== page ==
We also know about potential or aborted efforts to coordinate with the Russians through the George Papadopoulos plea and sentencing papers. More importantly, it is fair to assume at this point that no significant coordination existed, at least of a criminal nature, between the Trump campaign and Russia or we would have seen mention of it in the form of returned indictments or offense statements connected to publicly filed plea agreements.

Previously unknown details about the Trump Tower meeting and other events may provide titillation, but if they did not rise to the level of a crime their long-term significance is likely to be minimal.

4. New matters arising directly from the investigation, other than perjury and obstruction-related offenses, have largely been covered by the Manafort and Gates prosecutions or have been handed off to other DOJ components, such as the Southern District of New York.

5. This leaves perjury, obstruction of justice, and witness intimidation. Mueller has already charged or convicted several persons for such offenses, including Papadopoulos, Michael Flynn, Rick Gates, Alex van der Zwaan, and Roger Stone. But to date, Mueller has been silent on what role if any President Trump himself played in alleged efforts to obstruct justice through witness tampering and other methods.

We know from multiple sources that Mueller’s office is sharply focused on this topic. How can the Special Counsel report to the American people on the vitally important question of whether President Trump sought to obstruct Mueller’s investigation without smearing an unindicted man? The answer lies, I believe, in the very fact of President Trump’s special stature.

Precisely because of President Trump’s status as an un-indictable sitting president, Mueller and Attorney General Barr will reason that it is fair game to publicly report on President Trump’s response to the Special Counsel’s investigation.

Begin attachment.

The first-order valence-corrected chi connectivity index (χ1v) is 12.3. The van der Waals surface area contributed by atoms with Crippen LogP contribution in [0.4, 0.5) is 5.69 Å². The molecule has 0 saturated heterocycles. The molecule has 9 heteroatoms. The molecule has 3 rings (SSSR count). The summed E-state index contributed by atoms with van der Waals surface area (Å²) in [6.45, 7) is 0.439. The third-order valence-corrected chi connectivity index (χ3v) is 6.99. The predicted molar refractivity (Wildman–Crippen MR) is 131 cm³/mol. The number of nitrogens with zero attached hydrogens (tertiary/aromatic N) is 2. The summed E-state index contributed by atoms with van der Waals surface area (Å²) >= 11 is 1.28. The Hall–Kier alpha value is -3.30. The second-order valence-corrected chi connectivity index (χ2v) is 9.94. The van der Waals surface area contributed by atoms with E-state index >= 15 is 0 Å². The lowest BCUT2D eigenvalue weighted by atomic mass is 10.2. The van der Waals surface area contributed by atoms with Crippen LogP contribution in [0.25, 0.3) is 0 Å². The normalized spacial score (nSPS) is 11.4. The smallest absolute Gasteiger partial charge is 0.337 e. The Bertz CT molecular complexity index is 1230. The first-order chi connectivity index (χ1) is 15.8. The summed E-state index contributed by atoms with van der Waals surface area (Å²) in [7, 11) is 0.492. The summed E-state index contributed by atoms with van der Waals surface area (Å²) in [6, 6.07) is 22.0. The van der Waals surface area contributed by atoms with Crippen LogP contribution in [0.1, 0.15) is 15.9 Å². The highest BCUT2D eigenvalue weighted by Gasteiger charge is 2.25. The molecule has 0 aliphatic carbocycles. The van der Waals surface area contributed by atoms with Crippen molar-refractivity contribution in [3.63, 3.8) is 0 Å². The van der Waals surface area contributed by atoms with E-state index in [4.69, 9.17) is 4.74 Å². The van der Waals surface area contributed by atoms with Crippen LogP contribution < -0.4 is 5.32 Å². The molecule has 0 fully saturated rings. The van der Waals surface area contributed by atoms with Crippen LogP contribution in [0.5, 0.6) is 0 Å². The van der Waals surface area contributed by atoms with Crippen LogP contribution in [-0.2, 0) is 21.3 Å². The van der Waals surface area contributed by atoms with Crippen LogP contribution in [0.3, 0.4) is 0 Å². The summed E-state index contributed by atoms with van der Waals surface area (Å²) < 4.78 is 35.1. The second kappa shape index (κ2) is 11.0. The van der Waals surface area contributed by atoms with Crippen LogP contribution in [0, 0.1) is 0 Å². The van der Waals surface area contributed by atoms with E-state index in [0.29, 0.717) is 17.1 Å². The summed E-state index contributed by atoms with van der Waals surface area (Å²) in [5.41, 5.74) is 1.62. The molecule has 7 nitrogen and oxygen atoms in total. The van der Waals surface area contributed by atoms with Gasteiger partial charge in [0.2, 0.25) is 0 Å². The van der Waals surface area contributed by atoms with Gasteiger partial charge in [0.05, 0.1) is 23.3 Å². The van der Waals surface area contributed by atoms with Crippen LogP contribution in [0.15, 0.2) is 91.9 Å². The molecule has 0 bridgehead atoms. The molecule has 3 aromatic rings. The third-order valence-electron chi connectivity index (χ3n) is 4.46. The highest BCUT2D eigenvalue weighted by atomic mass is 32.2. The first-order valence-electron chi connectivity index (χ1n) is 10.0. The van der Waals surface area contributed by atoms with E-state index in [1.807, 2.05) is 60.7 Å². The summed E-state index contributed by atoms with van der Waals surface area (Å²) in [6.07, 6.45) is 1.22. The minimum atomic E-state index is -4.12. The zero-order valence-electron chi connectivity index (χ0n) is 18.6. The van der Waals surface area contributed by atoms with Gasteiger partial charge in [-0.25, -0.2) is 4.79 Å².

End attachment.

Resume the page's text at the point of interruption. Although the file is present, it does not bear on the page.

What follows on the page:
The president is not just any citizen, without the means to publicly defend himself. To the contrary, Trump has masterfully used his presidential bully pulpit to destroy political enemies and assassinate the character of Mueller and his crew. The rationale behind concealing the conduct of unindicted suspects simply does not exist in the case of President Trump. Therefore, we can expect a meticulously detailed rendition, dispassionately presented but deadly in its detail, of President Trump’s crude, ham-handed efforts to hamstring Mueller’s probe.

Did those efforts amount to criminal conduct, even if such conduct cannot now be indicted? Based on what is publicly known so far, the answer is no. But we are bound to learn new details.

Prosecutors are human beings who resent being subject to constant public attacks by the powerful figures they are charged with investigating. The attacks on Mueller and his team by President Trump and his surrogates have undoubtedly engendered private anger within the Special Counsel’s Office. Expect to see a very hard-hitting and detailed report, meticulous in its factual presentation, on the question of presidential obstruction.

I have heard that if you attack President Trump, he punches back ten times harder. Bob Mueller has been careful so far not to attack President Trump. But President Trump is about to come face to face with Bob Mueller’s big stick.